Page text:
Game mode: How Ryan Fox adjusted to life in the bubble

Kiwi Ryan Fox is spending hours at a time immersed in Assassin’s Creed and other Xbox favourites whilst in the European Tour ‘bubble’ and believes it contributed to his top-10 finish in last week’s resumption at the Betfred British Masters.

The European Tour’s six-week UK swing moves to Birmingham in England this week for the Hero Open where Fox is hoping to build on his tie for eighth at the British Masters, his first four-round tournament since the New Zealand Open in early March.

A 13-stroke win in the three-round Briscoes Wairakei Invitational Pro-Am in June instilled some confidence in the 2019 ISPS HANDA PGA Tour of Australasia Order of Merit winner prior to leaving New Zealand but he credits hours spent on the Xbox for being able to adjust quickly to the United Kingdom time zone.

Fox only arrived into the UK on the Sunday prior to the Wednesday start at Close House Golf Club and was thankful to have something to occupy his time as all players adjust to the strict protocols necessary for the tournaments to go ahead.

“I know it sounds a bit silly for a 33-year-old but it’s a nice way to kill a few hours,” Fox said of his unusual travel item.

“When I arrived today I couldn’t go to the gym because I hadn’t got my negative coronavirus test result back.

“I had to kill four hours somehow and it’s either watch Netflix or play Xbox.

“Last week it probably helped me a lot. If I’d been watching TV or watching something on my iPad I might have fallen asleep and whacked myself a little bit harder with jetlag. But having something slightly more interactive I could at least make it to 8 o’clock, 9 o’clock and then crash and feel like I got almost a normal night’s sleep.

“I was playing Assassin’s Creed. I enjoy those big, open-world games that you just feel like you can get lost in and not think about anything else.

“It’s a nice way to kill a few hours and I certainly killed quite a few hours last week on it.

“It can get a little bit addictive but I’m not complaining at this point because I’ve got three months by myself in a hotel room.”

With games such as Jedi Fallen Order, Far Cry, Fallout 4 and Forza 7 all at the ready, Fox is prepared as best he can be for six weeks spent largely in solitary isolation.

He can eat breakfast, lunch and dinner only in the company of his caddy for the next six weeks, Northern Irishman Chris Selfridge, and everyone has to retire to their own rooms when not on the golf course or dining.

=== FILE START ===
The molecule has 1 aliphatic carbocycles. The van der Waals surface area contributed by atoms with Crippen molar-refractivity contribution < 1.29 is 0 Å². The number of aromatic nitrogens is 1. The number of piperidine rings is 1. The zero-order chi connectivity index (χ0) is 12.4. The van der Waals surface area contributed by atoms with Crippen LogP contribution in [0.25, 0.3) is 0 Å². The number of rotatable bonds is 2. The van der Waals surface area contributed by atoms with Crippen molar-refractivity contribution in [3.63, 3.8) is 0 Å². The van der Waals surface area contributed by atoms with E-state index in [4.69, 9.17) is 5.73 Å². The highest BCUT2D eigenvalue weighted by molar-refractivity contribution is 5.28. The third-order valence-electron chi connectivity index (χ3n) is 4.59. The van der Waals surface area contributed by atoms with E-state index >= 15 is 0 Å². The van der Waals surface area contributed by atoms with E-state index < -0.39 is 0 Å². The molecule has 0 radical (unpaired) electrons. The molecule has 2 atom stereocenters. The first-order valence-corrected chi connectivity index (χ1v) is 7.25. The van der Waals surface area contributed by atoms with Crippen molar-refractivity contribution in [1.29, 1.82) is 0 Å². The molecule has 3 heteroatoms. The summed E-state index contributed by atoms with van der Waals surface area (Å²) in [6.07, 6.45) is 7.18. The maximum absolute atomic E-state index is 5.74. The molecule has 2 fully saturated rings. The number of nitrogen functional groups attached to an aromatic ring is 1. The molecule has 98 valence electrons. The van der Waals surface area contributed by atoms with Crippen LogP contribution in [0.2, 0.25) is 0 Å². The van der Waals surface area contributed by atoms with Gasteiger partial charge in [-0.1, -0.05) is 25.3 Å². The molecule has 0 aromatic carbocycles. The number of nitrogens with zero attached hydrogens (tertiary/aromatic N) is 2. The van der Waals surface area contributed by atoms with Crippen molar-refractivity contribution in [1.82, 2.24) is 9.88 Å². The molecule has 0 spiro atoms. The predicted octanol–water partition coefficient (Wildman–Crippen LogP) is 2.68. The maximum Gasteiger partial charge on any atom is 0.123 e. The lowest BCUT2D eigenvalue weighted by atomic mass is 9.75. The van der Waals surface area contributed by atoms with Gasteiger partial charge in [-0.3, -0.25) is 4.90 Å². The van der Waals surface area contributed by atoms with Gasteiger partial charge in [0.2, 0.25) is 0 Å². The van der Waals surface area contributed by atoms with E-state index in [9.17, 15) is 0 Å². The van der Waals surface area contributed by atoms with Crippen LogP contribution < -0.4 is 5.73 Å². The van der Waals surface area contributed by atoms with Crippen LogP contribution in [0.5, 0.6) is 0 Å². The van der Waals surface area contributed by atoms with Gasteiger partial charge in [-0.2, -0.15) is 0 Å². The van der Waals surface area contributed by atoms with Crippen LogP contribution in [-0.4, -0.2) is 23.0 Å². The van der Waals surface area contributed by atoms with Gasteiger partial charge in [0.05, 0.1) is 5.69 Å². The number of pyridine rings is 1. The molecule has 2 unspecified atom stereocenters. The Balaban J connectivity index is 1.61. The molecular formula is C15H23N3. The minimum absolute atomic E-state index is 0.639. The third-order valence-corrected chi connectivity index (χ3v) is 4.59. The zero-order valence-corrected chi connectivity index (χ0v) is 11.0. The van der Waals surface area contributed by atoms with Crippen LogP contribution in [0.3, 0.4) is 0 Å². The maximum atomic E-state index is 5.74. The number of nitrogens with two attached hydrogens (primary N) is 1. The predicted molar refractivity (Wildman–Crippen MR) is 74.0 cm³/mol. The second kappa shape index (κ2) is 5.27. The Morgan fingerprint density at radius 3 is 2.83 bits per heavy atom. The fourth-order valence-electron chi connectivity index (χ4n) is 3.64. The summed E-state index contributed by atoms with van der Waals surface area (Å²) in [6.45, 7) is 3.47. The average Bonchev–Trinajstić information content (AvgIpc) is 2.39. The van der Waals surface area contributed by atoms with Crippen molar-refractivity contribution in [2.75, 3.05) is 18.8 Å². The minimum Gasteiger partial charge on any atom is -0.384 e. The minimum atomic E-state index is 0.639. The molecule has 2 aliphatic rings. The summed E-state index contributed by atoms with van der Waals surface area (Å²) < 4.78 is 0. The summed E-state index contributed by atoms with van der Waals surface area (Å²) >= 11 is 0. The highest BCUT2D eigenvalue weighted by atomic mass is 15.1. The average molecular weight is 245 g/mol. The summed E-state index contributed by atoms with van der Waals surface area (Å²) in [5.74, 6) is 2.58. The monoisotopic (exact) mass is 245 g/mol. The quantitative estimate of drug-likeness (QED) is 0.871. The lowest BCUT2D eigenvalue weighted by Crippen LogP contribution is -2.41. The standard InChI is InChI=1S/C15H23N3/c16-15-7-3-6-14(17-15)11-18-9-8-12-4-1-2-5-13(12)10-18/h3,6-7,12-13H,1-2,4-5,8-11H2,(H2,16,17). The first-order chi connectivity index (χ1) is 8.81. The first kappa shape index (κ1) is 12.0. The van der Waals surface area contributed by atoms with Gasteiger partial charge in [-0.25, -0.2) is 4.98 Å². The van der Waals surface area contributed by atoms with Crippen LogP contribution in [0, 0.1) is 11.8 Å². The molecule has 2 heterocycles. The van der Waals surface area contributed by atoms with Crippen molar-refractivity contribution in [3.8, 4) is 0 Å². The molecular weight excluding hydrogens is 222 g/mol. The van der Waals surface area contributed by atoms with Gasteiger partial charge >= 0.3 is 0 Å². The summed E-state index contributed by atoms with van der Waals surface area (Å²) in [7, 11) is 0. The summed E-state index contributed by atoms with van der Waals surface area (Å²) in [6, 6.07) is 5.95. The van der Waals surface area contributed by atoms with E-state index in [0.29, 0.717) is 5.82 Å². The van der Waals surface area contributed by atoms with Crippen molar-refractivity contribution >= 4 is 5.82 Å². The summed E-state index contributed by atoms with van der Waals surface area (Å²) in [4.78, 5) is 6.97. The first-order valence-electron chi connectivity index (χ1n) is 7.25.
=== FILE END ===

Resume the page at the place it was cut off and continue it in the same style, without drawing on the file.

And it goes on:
Granted an exemption into the US Open from September 17-20, Fox is facing the prospect of a largely lonely existence until late October.

Englishman Andrew ‘Beef’ Johnston made the decision to leave the bubble after just nine holes of the British Masters last week and Fox has no doubt that other players will face similar mental health challenges in the weeks to come.

“Beef came out last week and decided that it wasn’t for him and I’m sure there are other guys who probably made that decision before they even got into the bubble,” explained Fox.

“For the rest of us, there are going to be some people losing the plot after these next six weeks.

“It’s pretty lonely and pretty boring at times. It’s pretty normal out on the golf course but you don’t have all the social side of tour golf that you normally get.

“None of that is happening at this point so guys are stuck with their own thoughts for a while which can be damaging to tour pros at times.

“It’s just a product of the current situation. I think of all of us are certainly hoping it does loosen up slightly in the coming months but for these six weeks at least it’s going to be relatively strict.

“It’s quite strange.”

As for what happens when he completes all the games in his current Xbox library, Fox has his eye on a September release to get him through until he returns home.

“The one I’m looking forward to is Tony Hawk Pro Skater,” said Fox, currently 20th in the Race to Dubai standings.

“They’re redoing 1 and 2 which I remember playing as a kid. I absolutely loved them so I’ll certainly be ordering those when they come out in September.

“A little bit of nostalgia is always good.

“I go between sports and the open-world games where you run around.

“They might take 30 hours to complete the game if you do it half properly. I’m going to have a lot of 30-hour slots to kill over the next few months.”

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